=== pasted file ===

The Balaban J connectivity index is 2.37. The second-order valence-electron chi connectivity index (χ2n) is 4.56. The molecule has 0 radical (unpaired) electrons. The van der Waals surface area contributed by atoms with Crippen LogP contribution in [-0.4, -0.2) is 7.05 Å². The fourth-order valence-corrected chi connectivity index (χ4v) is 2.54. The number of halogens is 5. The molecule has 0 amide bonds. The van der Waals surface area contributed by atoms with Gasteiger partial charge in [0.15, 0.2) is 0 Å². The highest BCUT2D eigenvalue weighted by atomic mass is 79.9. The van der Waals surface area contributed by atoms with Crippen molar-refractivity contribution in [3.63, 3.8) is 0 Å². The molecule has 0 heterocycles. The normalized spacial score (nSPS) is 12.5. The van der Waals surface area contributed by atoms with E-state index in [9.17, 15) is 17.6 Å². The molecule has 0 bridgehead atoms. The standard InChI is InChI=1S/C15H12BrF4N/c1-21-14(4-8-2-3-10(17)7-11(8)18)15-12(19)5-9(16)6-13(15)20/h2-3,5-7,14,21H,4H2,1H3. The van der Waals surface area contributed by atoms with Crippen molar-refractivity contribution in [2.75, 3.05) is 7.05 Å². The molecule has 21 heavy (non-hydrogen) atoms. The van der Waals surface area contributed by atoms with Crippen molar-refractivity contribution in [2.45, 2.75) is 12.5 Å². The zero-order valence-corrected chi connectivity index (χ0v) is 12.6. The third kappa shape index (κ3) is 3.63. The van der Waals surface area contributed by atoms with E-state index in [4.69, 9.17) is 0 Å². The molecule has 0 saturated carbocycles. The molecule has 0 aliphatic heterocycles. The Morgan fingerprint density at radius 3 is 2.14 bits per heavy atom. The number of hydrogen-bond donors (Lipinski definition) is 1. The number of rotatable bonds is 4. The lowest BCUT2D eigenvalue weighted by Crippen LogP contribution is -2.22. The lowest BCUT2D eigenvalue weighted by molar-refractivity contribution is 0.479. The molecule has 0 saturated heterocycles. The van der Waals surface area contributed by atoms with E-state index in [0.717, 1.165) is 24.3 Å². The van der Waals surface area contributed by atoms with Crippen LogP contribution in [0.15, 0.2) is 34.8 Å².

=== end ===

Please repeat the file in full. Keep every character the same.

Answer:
The Balaban J connectivity index is 2.37. The second-order valence-electron chi connectivity index (χ2n) is 4.56. The molecule has 0 radical (unpaired) electrons. The van der Waals surface area contributed by atoms with Crippen LogP contribution in [-0.4, -0.2) is 7.05 Å². The fourth-order valence-corrected chi connectivity index (χ4v) is 2.54. The number of halogens is 5. The molecule has 0 amide bonds. The van der Waals surface area contributed by atoms with Gasteiger partial charge in [0.15, 0.2) is 0 Å². The highest BCUT2D eigenvalue weighted by atomic mass is 79.9. The van der Waals surface area contributed by atoms with Crippen molar-refractivity contribution in [3.63, 3.8) is 0 Å². The molecule has 0 heterocycles. The normalized spacial score (nSPS) is 12.5. The van der Waals surface area contributed by atoms with E-state index in [9.17, 15) is 17.6 Å². The molecule has 0 bridgehead atoms. The standard InChI is InChI=1S/C15H12BrF4N/c1-21-14(4-8-2-3-10(17)7-11(8)18)15-12(19)5-9(16)6-13(15)20/h2-3,5-7,14,21H,4H2,1H3. The van der Waals surface area contributed by atoms with Crippen molar-refractivity contribution in [2.75, 3.05) is 7.05 Å². The molecule has 21 heavy (non-hydrogen) atoms. The van der Waals surface area contributed by atoms with Crippen molar-refractivity contribution in [2.45, 2.75) is 12.5 Å². The zero-order valence-corrected chi connectivity index (χ0v) is 12.6. The third kappa shape index (κ3) is 3.63. The van der Waals surface area contributed by atoms with E-state index in [4.69, 9.17) is 0 Å². The molecule has 0 saturated carbocycles. The molecule has 0 aliphatic heterocycles. The Morgan fingerprint density at radius 3 is 2.14 bits per heavy atom. The number of hydrogen-bond donors (Lipinski definition) is 1. The number of rotatable bonds is 4. The lowest BCUT2D eigenvalue weighted by Crippen LogP contribution is -2.22. The lowest BCUT2D eigenvalue weighted by molar-refractivity contribution is 0.479. The molecule has 0 saturated heterocycles. The van der Waals surface area contributed by atoms with E-state index in [0.717, 1.165) is 24.3 Å². The van der Waals surface area contributed by atoms with Crippen LogP contribution in [0.15, 0.2) is 34.8 Å².